He travels on with Oy, and finally meets up with Roland, Eddie and Susannah. As he sees Roland, he calls him father for the first time, and Roland agrees to accepting him as his son.

Third Death
Jake dies a final time in Keystone World, where time only runs in one direction. A death in Keystone World is permanent – Jake will not return to Roland’s world again. Jake sacrifices himself to save the author, Stephen King, from being crushed under a speeding van. King survives, but it costs Jake his life. Jake is buried in the woods by a weeping Roland and Oy, and Irene Tassenbaum vows she will plant a rose on his grave.

Epilogue
In the epilogue, Jake is the brother of Eddie in an alternate version of New York in 1987, that Susannah enters through a door close to Can'-Ka No Rey. His last name is Toren (Dutch for Tower) instead of Chambers. King hints in the afterword that he might one day reunite with Oy in the form of a canine whose barks sounds like speech.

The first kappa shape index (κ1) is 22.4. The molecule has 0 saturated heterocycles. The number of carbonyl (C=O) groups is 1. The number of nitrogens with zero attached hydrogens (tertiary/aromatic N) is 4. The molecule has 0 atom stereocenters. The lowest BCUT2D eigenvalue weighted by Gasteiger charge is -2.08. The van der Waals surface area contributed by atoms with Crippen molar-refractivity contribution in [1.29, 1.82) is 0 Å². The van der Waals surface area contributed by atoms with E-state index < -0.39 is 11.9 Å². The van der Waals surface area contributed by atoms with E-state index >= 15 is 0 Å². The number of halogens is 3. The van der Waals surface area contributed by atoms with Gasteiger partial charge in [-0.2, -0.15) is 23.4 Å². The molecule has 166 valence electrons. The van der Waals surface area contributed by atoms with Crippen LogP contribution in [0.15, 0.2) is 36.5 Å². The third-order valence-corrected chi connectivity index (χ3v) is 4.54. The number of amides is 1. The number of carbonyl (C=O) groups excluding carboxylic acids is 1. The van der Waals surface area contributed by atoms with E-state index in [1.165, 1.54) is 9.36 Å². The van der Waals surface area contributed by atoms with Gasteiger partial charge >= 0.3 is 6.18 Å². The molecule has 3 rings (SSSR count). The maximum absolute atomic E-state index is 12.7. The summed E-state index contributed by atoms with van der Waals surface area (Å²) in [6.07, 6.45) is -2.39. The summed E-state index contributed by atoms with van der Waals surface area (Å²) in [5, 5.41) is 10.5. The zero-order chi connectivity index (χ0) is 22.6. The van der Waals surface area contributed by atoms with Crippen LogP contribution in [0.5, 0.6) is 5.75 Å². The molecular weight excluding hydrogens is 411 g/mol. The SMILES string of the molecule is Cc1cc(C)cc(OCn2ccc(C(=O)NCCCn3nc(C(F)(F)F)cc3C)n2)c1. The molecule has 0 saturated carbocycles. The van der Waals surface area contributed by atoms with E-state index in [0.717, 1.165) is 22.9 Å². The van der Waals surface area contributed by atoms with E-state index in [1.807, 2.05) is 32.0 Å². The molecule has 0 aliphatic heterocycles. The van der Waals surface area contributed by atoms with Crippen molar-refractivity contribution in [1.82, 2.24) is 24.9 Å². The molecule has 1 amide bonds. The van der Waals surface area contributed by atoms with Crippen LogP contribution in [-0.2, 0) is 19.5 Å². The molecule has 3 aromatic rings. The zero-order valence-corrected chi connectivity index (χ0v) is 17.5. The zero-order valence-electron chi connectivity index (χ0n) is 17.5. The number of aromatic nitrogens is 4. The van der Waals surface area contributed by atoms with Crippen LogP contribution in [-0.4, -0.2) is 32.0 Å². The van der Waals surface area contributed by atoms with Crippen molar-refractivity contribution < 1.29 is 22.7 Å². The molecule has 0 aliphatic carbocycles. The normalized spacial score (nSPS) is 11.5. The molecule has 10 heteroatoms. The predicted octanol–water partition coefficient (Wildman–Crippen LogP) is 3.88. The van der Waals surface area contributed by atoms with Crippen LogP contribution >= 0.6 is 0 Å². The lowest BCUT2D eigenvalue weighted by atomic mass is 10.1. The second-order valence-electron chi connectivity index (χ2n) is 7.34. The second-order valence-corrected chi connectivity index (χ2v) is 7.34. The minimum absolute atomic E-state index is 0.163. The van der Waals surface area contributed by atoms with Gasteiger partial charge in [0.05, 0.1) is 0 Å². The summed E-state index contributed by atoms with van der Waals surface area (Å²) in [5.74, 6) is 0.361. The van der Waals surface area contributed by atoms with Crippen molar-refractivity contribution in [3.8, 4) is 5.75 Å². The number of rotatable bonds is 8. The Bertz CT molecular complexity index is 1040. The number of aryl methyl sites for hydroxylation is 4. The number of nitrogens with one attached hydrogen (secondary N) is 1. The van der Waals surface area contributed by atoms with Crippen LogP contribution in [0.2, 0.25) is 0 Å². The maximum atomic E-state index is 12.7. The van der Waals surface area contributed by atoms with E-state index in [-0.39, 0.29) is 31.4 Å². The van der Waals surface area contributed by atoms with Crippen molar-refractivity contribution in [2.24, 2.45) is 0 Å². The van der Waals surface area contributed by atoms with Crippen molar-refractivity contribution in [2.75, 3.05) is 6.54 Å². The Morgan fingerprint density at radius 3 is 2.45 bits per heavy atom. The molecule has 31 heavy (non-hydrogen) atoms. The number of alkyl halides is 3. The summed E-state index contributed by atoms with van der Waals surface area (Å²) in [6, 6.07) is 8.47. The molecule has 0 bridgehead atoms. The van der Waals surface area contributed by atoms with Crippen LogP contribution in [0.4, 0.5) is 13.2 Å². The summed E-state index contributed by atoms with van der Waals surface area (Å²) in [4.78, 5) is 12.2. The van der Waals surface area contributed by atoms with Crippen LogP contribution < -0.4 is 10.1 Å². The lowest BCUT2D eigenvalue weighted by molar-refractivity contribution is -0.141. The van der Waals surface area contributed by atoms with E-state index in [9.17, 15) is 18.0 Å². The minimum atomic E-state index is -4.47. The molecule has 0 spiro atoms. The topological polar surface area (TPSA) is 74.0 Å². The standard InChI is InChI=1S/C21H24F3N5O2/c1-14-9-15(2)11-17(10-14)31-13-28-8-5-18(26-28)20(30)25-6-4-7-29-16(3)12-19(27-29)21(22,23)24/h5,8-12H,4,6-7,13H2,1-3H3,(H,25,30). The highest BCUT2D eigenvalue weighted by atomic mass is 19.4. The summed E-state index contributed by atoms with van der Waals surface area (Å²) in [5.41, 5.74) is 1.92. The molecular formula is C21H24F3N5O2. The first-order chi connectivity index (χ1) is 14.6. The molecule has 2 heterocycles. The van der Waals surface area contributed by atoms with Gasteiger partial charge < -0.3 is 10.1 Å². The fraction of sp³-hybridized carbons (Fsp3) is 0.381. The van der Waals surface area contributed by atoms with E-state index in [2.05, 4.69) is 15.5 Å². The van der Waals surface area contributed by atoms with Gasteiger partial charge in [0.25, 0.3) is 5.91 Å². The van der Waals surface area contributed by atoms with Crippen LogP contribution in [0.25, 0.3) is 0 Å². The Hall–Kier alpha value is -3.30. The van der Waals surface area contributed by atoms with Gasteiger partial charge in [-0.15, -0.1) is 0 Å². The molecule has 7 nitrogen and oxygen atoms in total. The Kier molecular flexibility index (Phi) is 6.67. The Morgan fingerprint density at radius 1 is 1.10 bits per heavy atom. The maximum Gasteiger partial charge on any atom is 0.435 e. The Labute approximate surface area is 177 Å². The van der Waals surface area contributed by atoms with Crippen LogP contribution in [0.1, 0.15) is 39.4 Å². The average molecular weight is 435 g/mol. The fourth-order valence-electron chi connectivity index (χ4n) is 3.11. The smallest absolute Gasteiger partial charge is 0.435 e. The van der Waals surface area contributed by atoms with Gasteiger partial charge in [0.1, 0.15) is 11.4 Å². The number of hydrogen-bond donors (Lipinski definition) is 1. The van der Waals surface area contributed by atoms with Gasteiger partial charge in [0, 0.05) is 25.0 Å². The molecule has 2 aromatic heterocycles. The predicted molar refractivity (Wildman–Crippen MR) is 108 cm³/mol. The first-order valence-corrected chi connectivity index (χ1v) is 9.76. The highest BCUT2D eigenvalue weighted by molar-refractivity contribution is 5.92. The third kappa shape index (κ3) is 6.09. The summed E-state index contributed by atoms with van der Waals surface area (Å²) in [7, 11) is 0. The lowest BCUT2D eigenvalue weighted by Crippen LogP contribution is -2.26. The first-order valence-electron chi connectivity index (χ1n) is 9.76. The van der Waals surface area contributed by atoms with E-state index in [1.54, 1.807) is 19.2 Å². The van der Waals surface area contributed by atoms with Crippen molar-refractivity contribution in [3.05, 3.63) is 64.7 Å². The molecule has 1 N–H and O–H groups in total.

Original artwork by Michael Whelan

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References

Furth, Robin. Stephen King’s The Dark Tower: The Complete Concordance. Scribner, 2006. ISBN 0743297342

King, Stephen. The Gunslinger (The Dark Tower, Book I, Revised). Viking Adult, 2003. ISBN 0670032549

King, Stephen. The Drawing of the Three (The Dark Tower, Book II). Viking Adult, 2003. ISBN 0670032557

King, Stephen. The Waste Lands (The Dark Tower, Book III). Viking Adult, 2003. ISBN 0670032565

King, Stephen. Wizard and Glass (The Dark Tower, Book IV). Viking Adult, 2003. ISBN 0670032573

King, Stephen. Wolves of the Calla (The Dark Tower, Book V). Donald M. Grant/Scribner, 2003. ISBN 1880418568

King, Stephen. Song of Susannah (The Dark Tower, Book VI). Donald M. Grant/Scribner, 2004. ISBN 1880418592

King, Stephen. The Dark Tower (The Dark Tower, Book VII). Donald M. Grant/Scribner, 2004. ISBN 1880418622

Vincent, Bev. The Road to the Dark Tower: Exploring Stephen King’s Magnum Opus. New American Library, 2004. ISBN 0451213041